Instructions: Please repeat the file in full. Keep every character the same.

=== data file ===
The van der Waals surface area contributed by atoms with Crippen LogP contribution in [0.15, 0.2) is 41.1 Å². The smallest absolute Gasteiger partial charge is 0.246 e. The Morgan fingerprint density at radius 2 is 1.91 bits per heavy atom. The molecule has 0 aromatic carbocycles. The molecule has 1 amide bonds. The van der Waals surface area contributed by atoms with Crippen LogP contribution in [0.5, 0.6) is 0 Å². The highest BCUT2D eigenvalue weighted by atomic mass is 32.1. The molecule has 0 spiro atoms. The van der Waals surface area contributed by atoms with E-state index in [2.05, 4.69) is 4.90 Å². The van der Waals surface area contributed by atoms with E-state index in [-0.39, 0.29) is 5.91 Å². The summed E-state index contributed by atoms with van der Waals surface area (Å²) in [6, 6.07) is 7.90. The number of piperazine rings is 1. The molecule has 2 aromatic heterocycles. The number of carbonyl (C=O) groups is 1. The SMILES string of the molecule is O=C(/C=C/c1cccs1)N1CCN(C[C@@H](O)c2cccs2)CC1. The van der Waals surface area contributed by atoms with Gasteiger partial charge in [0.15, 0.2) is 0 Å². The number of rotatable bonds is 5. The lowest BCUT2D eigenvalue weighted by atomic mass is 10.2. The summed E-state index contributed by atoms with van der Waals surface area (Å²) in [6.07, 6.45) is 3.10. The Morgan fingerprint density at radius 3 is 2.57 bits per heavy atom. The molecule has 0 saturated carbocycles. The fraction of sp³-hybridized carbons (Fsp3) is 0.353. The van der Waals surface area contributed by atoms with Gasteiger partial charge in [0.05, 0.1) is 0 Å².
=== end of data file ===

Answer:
The van der Waals surface area contributed by atoms with Crippen LogP contribution in [0.15, 0.2) is 41.1 Å². The smallest absolute Gasteiger partial charge is 0.246 e. The Morgan fingerprint density at radius 2 is 1.91 bits per heavy atom. The molecule has 0 aromatic carbocycles. The molecule has 1 amide bonds. The van der Waals surface area contributed by atoms with Crippen LogP contribution in [0.5, 0.6) is 0 Å². The highest BCUT2D eigenvalue weighted by atomic mass is 32.1. The molecule has 0 spiro atoms. The van der Waals surface area contributed by atoms with E-state index in [2.05, 4.69) is 4.90 Å². The van der Waals surface area contributed by atoms with E-state index in [-0.39, 0.29) is 5.91 Å². The summed E-state index contributed by atoms with van der Waals surface area (Å²) in [6, 6.07) is 7.90. The number of piperazine rings is 1. The molecule has 2 aromatic heterocycles. The number of carbonyl (C=O) groups is 1. The SMILES string of the molecule is O=C(/C=C/c1cccs1)N1CCN(C[C@@H](O)c2cccs2)CC1. The van der Waals surface area contributed by atoms with Gasteiger partial charge in [0.15, 0.2) is 0 Å². The number of rotatable bonds is 5. The lowest BCUT2D eigenvalue weighted by atomic mass is 10.2. The summed E-state index contributed by atoms with van der Waals surface area (Å²) in [6.07, 6.45) is 3.10. The Morgan fingerprint density at radius 3 is 2.57 bits per heavy atom. The molecule has 0 saturated carbocycles. The fraction of sp³-hybridized carbons (Fsp3) is 0.353. The van der Waals surface area contributed by atoms with Gasteiger partial charge in [0.05, 0.1) is 0 Å².